IFAE led two of the 12 DES papers containing the cosmological results obtained from the analysis of the first-year data of the survey.
Four Spanish research centres, including two awarded a Severo Ochoa distinction and one awarded a Maria de Maeztu, belong to the Dark Energy Survey (DES) Collaboration, an international, collaborative effort to map hundreds of millions of galaxies, detect thousands of supernovae, and find patterns of cosmic structure that will reveal the nature of the mysterious dark energy that is accelerating the expansion of our Universe.
The DES-Spain group is integrated by the Centro de Investigaciones Energéticas, Medioambientales y Tecnológicas (CIEMAT), the Institut de Ciències de l’Espai (IEEC-CSIC), the Institut de Física d’Altes Energies (IFAE), and the Instituto de Física Teórica (UAM-CSIC). DES-Spain is one of the founding partners of the DES collaboration, and contributed both to the technical development of the project and to the physics program.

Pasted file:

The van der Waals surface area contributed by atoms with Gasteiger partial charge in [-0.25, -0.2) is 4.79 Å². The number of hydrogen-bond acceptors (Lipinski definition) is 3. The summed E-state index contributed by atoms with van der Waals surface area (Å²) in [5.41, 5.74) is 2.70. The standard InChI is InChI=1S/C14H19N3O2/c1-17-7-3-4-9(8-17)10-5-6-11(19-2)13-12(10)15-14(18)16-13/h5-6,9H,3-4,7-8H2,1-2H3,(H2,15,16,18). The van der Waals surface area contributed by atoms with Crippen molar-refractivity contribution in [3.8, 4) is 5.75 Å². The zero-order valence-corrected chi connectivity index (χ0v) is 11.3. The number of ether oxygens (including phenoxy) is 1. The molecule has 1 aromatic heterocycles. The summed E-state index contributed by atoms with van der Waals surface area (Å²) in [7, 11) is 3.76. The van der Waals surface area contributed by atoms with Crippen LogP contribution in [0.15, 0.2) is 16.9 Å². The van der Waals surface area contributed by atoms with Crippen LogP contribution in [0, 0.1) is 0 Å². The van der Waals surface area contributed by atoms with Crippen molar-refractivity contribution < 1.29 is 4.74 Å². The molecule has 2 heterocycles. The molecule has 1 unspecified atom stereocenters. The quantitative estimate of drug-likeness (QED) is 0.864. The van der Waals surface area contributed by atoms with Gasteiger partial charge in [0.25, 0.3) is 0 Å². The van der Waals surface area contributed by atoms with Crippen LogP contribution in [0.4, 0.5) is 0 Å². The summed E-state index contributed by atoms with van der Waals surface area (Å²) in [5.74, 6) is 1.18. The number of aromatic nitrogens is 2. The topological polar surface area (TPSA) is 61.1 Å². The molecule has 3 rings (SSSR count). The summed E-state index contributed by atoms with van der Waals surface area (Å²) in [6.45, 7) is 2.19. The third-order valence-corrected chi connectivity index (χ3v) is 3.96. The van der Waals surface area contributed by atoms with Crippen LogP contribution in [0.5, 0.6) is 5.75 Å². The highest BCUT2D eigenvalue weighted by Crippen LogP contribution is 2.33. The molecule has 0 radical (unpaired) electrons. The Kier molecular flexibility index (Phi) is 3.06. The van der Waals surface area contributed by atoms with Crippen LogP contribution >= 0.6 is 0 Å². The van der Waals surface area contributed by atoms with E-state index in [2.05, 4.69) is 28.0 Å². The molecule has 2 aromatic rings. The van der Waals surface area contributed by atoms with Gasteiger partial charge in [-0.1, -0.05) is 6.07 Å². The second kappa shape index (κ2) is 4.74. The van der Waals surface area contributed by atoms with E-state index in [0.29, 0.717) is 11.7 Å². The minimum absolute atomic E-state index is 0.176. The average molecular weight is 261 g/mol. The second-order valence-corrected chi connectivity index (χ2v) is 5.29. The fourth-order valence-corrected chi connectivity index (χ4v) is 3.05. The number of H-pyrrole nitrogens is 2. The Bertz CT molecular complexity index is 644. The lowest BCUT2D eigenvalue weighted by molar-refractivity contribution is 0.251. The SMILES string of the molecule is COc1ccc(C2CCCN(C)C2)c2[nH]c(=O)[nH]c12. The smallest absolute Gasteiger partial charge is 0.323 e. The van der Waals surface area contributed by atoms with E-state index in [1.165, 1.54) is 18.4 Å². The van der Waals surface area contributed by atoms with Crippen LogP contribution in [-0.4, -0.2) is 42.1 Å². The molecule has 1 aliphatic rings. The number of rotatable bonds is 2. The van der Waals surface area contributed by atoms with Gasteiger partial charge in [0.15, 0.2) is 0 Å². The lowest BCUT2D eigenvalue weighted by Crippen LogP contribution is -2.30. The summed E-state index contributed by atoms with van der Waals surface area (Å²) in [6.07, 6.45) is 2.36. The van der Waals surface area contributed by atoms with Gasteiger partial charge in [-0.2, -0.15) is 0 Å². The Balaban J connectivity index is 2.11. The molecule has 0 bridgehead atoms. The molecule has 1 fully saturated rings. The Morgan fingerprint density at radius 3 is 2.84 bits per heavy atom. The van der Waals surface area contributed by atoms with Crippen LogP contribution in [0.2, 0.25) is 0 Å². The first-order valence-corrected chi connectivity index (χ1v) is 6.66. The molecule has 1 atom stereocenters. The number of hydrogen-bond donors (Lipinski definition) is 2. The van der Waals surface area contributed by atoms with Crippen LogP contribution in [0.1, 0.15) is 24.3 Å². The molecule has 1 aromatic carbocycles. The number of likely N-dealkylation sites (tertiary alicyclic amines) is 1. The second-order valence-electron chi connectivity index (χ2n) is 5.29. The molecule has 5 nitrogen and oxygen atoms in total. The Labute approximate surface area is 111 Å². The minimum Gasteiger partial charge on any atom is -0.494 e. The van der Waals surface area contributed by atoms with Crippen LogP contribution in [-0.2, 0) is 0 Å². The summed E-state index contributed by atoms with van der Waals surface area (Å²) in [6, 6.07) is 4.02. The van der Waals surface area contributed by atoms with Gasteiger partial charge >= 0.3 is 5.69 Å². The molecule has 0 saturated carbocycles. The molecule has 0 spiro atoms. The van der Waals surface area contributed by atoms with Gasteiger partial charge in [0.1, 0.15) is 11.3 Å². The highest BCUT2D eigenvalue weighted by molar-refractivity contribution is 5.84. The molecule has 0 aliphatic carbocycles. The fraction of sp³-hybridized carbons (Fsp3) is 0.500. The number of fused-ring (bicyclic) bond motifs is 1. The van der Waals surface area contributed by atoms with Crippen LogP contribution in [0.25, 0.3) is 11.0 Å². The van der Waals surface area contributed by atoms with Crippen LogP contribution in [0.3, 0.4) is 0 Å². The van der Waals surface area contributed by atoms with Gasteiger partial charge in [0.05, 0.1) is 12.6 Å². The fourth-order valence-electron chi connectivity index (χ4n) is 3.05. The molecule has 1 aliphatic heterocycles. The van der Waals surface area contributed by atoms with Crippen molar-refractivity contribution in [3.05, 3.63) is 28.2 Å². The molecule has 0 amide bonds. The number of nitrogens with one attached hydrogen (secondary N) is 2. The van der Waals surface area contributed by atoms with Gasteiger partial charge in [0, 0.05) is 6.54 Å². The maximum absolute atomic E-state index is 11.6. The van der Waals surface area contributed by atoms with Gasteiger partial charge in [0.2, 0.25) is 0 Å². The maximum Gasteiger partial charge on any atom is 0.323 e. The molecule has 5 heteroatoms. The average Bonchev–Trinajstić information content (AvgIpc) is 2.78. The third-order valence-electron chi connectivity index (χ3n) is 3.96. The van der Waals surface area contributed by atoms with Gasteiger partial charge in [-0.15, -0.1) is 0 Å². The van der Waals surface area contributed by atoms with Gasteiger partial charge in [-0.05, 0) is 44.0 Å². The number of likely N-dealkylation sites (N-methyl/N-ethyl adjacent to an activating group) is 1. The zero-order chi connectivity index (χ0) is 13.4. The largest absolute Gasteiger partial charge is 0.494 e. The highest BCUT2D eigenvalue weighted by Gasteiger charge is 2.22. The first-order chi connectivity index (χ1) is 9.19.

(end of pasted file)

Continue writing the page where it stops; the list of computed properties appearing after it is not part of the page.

Most accurate measurement of the dark matter structure in the Universe
On August 2017, the Dark Energy Survey announced the measurement of the distribution of dark matter in the present-day cosmos. The new result was made with a precision that, for the first time, rivaled that of inferences coming from signals from the early Universe measured by the European Space Agency’s orbiting Planck observatory. Most notably, this result supports the theory that 26 percent of the Universe is in the form of dark matter and that space is filled with an also-unseen mysterious dark energy, which is causing the accelerating expansion of the universe and makes up 70 percent of it.
These results were published in a series of 12 papers containing the main cosmological results obtained from the analysis of the first-year data of the Dark Energy Survey, covering some 1500 sq. deg. The group at Institut de Física d’Altes Energies (IFAE) led two of these 12 DES papers, dealing with the measurement of the correlation between the shapes of distant galaxies and the positions of closer galaxies (“galaxy-galaxy lensing”), and the development of a method to constrain the redshift distribution of distant galaxies through the measurement of angular correlations with a sample of galaxies of known redshift, respectively. The full set of papers can be found at the Dark Energy Survey website.